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AIBU?

DH and new job

66 replies

Werkwerkwerkwerk · 09/12/2019 09:24

DH has a hectic job. Works long hours, takes calls late into the evening and 60% of the year works internationally. It's fine I accept that's it's his job and he might miss when I'm ovulating, going through IVF, birthday or anniversary. I just get on with it.
I took a new job recently, was head hunted, got a 30k raise. But the hours are long while I learn/put in the hard yards.
DH isn't being supportive. He is always commenting on my long hours, late night and early starts.
Why is it ok for his work to impact on our life but not mine? AIBU to give this a red hot crack or should I be at home more?
FWIW, when DH isn't international he WFH. Chores are split 70/30 to me I would say, I have higher standards to tend to do the heavy lifting.

OP posts:
Hellofromtheotherside2020 · 09/12/2019 09:26

No way, he's got his career and you're allowed yours. Why is he not so understanding of this? Has he given any reasoning other than you're not home as much as he'd like you to be.

Werkwerkwerkwerk · 09/12/2019 11:22

No reasoning. He just seems off about it ......

OP posts:
AryaStarkWolf · 09/12/2019 11:33

Any man who thinks like this, "Do as I say, not as I do" is a sexist pig, lets be honest here and call a spade a spade

Rezie · 09/12/2019 11:35

So he is a way most of the year and would rather have you sitting at home alone but he cannot explain why? Sounds like he has very fragile masculinity. The other reaossn I can think of are even worse.

Werkwerkwerkwerk · 09/12/2019 21:18

I work in typically a male focused environment. I'm now nearly in equal pegging financially and I've jumped up brackets in the past few years while his growth has been steady. I would love him to make me dinner every now and then, not just ask 'why are you so late, what were you doing up so early ........)

OP posts:
OrangeZog · 09/12/2019 21:21

It sounds like he has preferred you to see him as superior to you (in the workfield at least) and is resenting your success.

Congratulations on the new job.

TowelNumber42 · 09/12/2019 21:22

Don't react. Behave exactly like he would. Ignore the huff. It's growing pains hopefully so after a bit he will have adjusted to the new normal. Carry on as if oblivious.

Merryoldgoat · 09/12/2019 21:24

He’s jealous of you. You need a frank conversation about whether he wants a proper partner or to share the load with, or does he just want everything his way?

UnexpectedItemInShaggingArea · 09/12/2019 21:27

Congratulations on your new job, definitely give it all you've got!

Your husband sounds like a dick.

underthebridgedowntown · 09/12/2019 21:29

This reply has been deleted

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Lulualla · 09/12/2019 21:32

Yet another racist paddy comment from mumsnet

QueenoftheBiscuitTin · 09/12/2019 21:33

Does he have a superiority complex? He should be happy for you, not having a strop. He sounds like a selfish twat.

MadeForThis · 09/12/2019 21:35

You need to challenge his attitude. Make him confront his own hypocrisy.

maddening · 09/12/2019 21:35

Where lulu?

Lulualla · 09/12/2019 21:36

The post above mine.

Witchofthenorth · 09/12/2019 21:38

A paddy up my neck of the woods is slang for tantrum. I'm not sure where that derived from, must look it up.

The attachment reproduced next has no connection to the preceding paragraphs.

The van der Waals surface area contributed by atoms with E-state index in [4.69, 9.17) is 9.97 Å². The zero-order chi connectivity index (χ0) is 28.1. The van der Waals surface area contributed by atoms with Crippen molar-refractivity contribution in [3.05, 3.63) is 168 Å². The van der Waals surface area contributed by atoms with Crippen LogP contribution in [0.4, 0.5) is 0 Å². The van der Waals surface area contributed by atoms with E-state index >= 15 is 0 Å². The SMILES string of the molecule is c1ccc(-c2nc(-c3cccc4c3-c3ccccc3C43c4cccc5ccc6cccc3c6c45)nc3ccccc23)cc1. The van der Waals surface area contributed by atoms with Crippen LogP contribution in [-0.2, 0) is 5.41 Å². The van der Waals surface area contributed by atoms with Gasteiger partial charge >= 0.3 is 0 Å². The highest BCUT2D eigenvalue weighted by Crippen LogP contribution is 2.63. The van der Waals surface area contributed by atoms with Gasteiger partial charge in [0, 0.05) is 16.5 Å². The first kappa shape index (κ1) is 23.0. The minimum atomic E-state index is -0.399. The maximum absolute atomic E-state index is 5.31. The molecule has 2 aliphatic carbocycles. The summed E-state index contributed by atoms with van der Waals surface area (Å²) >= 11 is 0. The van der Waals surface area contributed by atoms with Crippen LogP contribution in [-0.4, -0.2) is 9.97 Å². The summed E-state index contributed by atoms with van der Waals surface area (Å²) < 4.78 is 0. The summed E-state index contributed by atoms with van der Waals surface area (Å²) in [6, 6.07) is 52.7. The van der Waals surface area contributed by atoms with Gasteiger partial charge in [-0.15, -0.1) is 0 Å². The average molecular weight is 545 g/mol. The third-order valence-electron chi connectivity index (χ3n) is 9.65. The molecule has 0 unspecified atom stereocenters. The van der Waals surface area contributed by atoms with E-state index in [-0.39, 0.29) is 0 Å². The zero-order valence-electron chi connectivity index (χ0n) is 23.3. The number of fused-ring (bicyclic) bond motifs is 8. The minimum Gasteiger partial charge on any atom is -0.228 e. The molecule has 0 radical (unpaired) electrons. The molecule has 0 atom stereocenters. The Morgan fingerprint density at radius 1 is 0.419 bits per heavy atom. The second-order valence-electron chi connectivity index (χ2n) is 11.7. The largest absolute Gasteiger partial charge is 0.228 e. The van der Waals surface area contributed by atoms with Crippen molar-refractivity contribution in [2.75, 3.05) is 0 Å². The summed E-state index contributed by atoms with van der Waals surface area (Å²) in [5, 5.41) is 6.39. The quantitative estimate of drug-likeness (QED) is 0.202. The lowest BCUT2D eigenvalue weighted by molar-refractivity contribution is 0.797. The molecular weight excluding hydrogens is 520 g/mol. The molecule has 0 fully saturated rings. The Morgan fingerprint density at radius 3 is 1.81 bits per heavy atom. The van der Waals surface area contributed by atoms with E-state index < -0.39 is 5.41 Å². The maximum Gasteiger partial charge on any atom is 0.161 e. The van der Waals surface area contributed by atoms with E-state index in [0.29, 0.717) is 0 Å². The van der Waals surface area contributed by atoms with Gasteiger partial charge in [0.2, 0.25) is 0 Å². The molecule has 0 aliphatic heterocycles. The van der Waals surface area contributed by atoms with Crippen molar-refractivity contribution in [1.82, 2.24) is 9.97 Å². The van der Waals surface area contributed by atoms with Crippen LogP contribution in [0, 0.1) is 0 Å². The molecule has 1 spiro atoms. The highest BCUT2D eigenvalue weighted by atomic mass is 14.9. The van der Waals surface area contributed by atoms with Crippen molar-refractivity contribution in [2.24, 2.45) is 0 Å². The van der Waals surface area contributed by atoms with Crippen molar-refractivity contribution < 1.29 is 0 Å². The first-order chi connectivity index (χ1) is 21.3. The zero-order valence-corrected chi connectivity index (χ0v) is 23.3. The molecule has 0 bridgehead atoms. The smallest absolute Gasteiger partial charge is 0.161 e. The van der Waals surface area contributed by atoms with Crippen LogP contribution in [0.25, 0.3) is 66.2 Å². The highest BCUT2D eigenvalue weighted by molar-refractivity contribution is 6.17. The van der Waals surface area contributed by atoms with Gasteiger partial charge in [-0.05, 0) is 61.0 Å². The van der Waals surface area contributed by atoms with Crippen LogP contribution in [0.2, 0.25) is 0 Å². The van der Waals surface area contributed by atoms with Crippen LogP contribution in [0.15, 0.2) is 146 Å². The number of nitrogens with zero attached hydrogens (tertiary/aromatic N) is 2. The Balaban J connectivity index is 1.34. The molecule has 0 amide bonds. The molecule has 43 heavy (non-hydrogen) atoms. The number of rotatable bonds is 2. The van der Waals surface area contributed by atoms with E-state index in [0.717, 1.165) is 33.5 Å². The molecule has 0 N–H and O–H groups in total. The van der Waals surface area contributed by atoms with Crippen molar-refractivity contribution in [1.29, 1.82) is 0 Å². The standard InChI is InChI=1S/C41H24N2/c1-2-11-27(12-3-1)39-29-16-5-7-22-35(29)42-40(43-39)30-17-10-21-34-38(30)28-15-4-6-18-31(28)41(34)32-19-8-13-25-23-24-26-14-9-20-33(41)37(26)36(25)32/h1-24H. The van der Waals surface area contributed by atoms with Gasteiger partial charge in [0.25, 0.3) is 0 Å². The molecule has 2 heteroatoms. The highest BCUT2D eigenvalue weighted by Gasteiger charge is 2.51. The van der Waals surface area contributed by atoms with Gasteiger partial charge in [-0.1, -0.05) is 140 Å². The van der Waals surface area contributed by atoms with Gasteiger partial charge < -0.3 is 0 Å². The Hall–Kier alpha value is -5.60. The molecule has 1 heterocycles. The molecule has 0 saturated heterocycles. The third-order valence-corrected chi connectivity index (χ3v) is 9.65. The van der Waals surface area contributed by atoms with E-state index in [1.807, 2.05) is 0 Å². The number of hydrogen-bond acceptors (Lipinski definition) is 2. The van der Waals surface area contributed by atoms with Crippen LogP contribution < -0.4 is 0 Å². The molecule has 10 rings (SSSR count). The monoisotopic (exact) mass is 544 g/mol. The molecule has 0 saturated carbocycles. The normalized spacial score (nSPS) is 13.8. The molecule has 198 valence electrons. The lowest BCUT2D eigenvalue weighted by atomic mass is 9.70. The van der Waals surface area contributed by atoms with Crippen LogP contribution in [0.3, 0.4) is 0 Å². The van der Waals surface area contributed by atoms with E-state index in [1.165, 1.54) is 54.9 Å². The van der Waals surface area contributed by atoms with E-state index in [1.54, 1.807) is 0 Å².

Witchofthenorth · 09/12/2019 21:39

Found out why, I get it now @Lulualla

MindyStClaire · 09/12/2019 21:40

It's an anti-Irish slur witch. I've reported it, unless particularly sensitive, MNHQ tend to delete the post.

Jasonh · 09/12/2019 21:41

@Lulualla

Im Irish myself, and I don’t find it he term “throwing a paddy”offensive. I honestly have never met any other Irish person who does. Calm yerself down.

ineedaholidaynow · 09/12/2019 21:43

Do you get to see each other much with both of you working long hours? I am not saying he is in the right, just wondering whether this is sustainable for you both long term?

Lulualla · 09/12/2019 21:43

@Jasonh

Oh, well since YOU dont mine that's ok then. Let's alert everyone else that it's not racist because Jasonh is ok with it.

MindyStClaire · 09/12/2019 21:43

It's a phrase that is never used in Ireland, and has been discussed at length on here. The vast majority of Irish posters find it offensive for obvious reasons and MNHQ delete it.

Jasonh · 09/12/2019 21:45

This reply has been deleted

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OoohTheStatsDontLie · 09/12/2019 21:55

I guess it could be one of two things.

  1. He is away a lot so when he is home he wants to see you. If both of you have careers that mean you are out of the home a lot, then inevitably you will see each other less. I can get a bit grumpy when my husband is away a lot because I miss seeing him, it feels like when we catch up there is just time to debrief on house / kids/ family stuff and not much time to have fun together. When we're both really busy with work it never seems to coincide and feels like we dont connect as much. If he feels like this though he should talk to you about it and try and make sure you book some quality time in etc


  1. He is jealous that your career is rising and your earning power might overtake his. A lot of men apparently don't like this as clearly having a wife who is great at her job makes them less manly or something! If that's the case then obviously he is being a twat.


I guess you need to sit down with him and say you've noticed he is commenting a lot negatively on your job and moaning about things like late nights at work that he himself does and ask him what the issue is.

Ps congratulations that is some pay rise, I'd love to know what you do!
PepePig · 09/12/2019 21:56

Throwing a paddy isn't offensive. At all. I am also Irish. Confused. So many soft people these days...


Anyway, OP. He sounds jealous. Ignore him and enjoy your success.

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